Wednesday 17th January 2018,
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There’s a reason why antidepressants don’t work for everyone

Loknath Das January 8, 2018 Health Comments Off on There’s a reason why antidepressants don’t work for everyone
There’s a reason why antidepressants don’t work for everyone

Major depression is the leading cause of disability according to the World Health Organization, affecting an estimated 350 million people worldwide, but only one-third of patients benefit from the first antidepressant prescribed.

Researchers from University Medical Center Mainz and the Max Planck Institute of Psychiatry in Germany developed a mouse model that allowed them to identify blood signatures associated with response to antidepressant treatment and could show the importance of the stress-related glucocorticoid receptor in recovery from depression.

Major depression is the leading cause of disability according to the World Health Organization, affecting an estimated 350 million people worldwide, but only one-third of patients benefit from the first antidepressant prescribed.

Although the currently available treatments are safe, there is significant variability in the outcome of antidepressant treatment. So far there are no clinical assessments that can predict with a high degree of certainty whether a particular patient will respond to a particular antidepressant.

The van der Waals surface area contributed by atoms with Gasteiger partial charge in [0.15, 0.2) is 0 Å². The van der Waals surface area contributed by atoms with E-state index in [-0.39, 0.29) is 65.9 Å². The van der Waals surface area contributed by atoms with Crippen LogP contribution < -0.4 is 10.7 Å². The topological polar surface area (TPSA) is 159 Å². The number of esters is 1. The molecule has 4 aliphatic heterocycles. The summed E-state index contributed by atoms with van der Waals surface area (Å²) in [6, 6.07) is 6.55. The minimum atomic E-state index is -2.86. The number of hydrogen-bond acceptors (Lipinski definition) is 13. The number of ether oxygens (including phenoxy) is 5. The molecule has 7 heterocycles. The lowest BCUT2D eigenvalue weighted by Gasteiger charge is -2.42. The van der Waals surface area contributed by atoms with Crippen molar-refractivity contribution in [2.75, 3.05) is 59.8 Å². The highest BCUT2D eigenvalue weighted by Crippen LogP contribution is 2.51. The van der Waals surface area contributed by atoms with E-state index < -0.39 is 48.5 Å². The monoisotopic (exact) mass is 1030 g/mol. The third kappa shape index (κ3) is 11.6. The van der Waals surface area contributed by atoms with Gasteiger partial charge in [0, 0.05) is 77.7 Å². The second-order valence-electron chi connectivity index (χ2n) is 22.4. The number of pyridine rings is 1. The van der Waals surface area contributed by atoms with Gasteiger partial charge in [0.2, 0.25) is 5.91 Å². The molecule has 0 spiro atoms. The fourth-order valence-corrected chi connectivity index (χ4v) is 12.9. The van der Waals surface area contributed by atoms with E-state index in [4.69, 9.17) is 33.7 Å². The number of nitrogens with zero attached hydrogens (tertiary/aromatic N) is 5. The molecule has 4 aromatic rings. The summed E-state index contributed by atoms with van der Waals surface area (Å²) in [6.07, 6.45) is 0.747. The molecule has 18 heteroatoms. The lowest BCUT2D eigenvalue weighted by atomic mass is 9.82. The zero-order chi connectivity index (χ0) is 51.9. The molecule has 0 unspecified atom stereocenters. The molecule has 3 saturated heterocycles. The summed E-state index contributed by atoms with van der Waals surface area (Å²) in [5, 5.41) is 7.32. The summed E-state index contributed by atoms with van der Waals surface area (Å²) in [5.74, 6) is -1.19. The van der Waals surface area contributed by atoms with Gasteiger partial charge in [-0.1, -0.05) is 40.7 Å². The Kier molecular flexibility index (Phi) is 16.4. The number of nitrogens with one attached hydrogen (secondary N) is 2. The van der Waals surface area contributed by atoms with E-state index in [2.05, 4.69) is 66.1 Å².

Finding the most effective antidepressant medication for each patient depends on trial and error, underlining the urgent need to establish conceptually novel strategies for the identification of biomarkers associated with a positive response.

To tackle this challenge, scientists established a novel experimental approach in animals focusing on extreme phenotypes in response to antidepressant treatment. This model simulated the clinical situation, by identifying good and poor responders to antidepressant treatment.

They hypothesised that conditions in the mouse model would facilitate the identification of valid peripheral biomarkers for antidepressant treatment response and could potentially apply to humans. “We were able to identify a cluster of antidepressant response-associated genes in the mouse model that we then validated in a cohort of depressed patients from our collaborators from Emory University, Atlanta,” said Tania Carrillo-Roa from the Max Planck Institute of Psychiatry.

This suggests that molecular signatures associated with antidepressant response in the mouse could in fact predict the outcome of antidepressant treatment in the patient cohort.

 

[“source=hindustantimes”]

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